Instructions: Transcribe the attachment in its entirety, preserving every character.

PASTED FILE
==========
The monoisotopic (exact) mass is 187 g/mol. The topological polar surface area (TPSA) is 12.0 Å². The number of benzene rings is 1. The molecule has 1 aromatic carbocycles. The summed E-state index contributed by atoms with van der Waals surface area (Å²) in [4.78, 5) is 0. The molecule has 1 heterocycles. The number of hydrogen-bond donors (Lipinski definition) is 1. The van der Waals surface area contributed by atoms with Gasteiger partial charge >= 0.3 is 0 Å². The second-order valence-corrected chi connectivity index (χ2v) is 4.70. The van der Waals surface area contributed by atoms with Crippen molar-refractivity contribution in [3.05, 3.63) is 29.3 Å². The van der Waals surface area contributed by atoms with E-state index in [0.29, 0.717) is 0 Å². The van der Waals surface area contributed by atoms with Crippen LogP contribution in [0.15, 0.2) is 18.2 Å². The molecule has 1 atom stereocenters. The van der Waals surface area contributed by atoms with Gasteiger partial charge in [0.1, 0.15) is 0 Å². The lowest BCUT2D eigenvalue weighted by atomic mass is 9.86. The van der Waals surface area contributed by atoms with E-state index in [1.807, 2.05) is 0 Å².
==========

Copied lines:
The monoisotopic (exact) mass is 187 g/mol. The topological polar surface area (TPSA) is 12.0 Å². The number of benzene rings is 1. The molecule has 1 aromatic carbocycles. The summed E-state index contributed by atoms with van der Waals surface area (Å²) in [4.78, 5) is 0. The molecule has 1 heterocycles. The number of hydrogen-bond donors (Lipinski definition) is 1. The van der Waals surface area contributed by atoms with Gasteiger partial charge >= 0.3 is 0 Å². The second-order valence-corrected chi connectivity index (χ2v) is 4.70. The van der Waals surface area contributed by atoms with Crippen molar-refractivity contribution in [3.05, 3.63) is 29.3 Å². The van der Waals surface area contributed by atoms with E-state index in [0.29, 0.717) is 0 Å². The van der Waals surface area contributed by atoms with Crippen LogP contribution in [0.15, 0.2) is 18.2 Å². The molecule has 1 atom stereocenters. The van der Waals surface area contributed by atoms with Gasteiger partial charge in [0.1, 0.15) is 0 Å². The lowest BCUT2D eigenvalue weighted by atomic mass is 9.86. The van der Waals surface area contributed by atoms with E-state index in [1.807, 2.05) is 0 Å².